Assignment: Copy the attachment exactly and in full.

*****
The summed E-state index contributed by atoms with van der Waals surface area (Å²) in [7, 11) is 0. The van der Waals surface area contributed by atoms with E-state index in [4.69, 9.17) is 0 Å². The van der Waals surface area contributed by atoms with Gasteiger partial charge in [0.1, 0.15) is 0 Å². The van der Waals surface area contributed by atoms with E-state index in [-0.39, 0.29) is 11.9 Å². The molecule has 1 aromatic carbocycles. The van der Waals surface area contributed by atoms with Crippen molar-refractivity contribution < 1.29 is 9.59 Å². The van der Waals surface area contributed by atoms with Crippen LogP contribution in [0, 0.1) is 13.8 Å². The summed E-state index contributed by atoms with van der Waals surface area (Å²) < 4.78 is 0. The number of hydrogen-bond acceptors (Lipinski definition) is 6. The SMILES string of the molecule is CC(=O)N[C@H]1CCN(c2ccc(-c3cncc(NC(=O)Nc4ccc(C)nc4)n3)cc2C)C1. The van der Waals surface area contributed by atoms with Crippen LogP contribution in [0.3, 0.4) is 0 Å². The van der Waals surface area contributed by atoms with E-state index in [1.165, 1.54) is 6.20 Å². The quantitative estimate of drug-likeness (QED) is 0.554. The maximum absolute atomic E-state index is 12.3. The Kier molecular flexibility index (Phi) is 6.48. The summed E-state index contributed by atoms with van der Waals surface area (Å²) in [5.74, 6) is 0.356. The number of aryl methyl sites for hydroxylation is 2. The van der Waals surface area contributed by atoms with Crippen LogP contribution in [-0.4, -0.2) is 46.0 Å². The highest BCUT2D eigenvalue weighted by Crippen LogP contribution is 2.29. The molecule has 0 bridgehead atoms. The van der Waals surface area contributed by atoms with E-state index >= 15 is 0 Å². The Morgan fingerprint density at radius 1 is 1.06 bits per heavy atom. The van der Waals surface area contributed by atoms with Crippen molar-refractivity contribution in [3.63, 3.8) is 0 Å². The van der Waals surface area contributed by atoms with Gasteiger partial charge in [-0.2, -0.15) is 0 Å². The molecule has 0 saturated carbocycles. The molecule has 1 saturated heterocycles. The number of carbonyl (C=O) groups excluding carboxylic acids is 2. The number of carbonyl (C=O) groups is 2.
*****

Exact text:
The summed E-state index contributed by atoms with van der Waals surface area (Å²) in [7, 11) is 0. The van der Waals surface area contributed by atoms with E-state index in [4.69, 9.17) is 0 Å². The van der Waals surface area contributed by atoms with Gasteiger partial charge in [0.1, 0.15) is 0 Å². The van der Waals surface area contributed by atoms with E-state index in [-0.39, 0.29) is 11.9 Å². The molecule has 1 aromatic carbocycles. The van der Waals surface area contributed by atoms with Crippen molar-refractivity contribution < 1.29 is 9.59 Å². The van der Waals surface area contributed by atoms with Crippen LogP contribution in [0, 0.1) is 13.8 Å². The summed E-state index contributed by atoms with van der Waals surface area (Å²) < 4.78 is 0. The number of hydrogen-bond acceptors (Lipinski definition) is 6. The SMILES string of the molecule is CC(=O)N[C@H]1CCN(c2ccc(-c3cncc(NC(=O)Nc4ccc(C)nc4)n3)cc2C)C1. The van der Waals surface area contributed by atoms with Crippen LogP contribution in [0.3, 0.4) is 0 Å². The van der Waals surface area contributed by atoms with E-state index in [1.165, 1.54) is 6.20 Å². The quantitative estimate of drug-likeness (QED) is 0.554. The maximum absolute atomic E-state index is 12.3. The Kier molecular flexibility index (Phi) is 6.48. The summed E-state index contributed by atoms with van der Waals surface area (Å²) in [5.74, 6) is 0.356. The number of aryl methyl sites for hydroxylation is 2. The van der Waals surface area contributed by atoms with Crippen LogP contribution in [-0.4, -0.2) is 46.0 Å². The highest BCUT2D eigenvalue weighted by Crippen LogP contribution is 2.29. The molecule has 0 bridgehead atoms. The van der Waals surface area contributed by atoms with E-state index >= 15 is 0 Å². The Morgan fingerprint density at radius 1 is 1.06 bits per heavy atom. The van der Waals surface area contributed by atoms with Crippen molar-refractivity contribution in [3.63, 3.8) is 0 Å². The van der Waals surface area contributed by atoms with Gasteiger partial charge in [-0.2, -0.15) is 0 Å². The molecule has 0 saturated carbocycles. The molecule has 1 saturated heterocycles. The number of carbonyl (C=O) groups excluding carboxylic acids is 2. The number of carbonyl (C=O) groups is 2.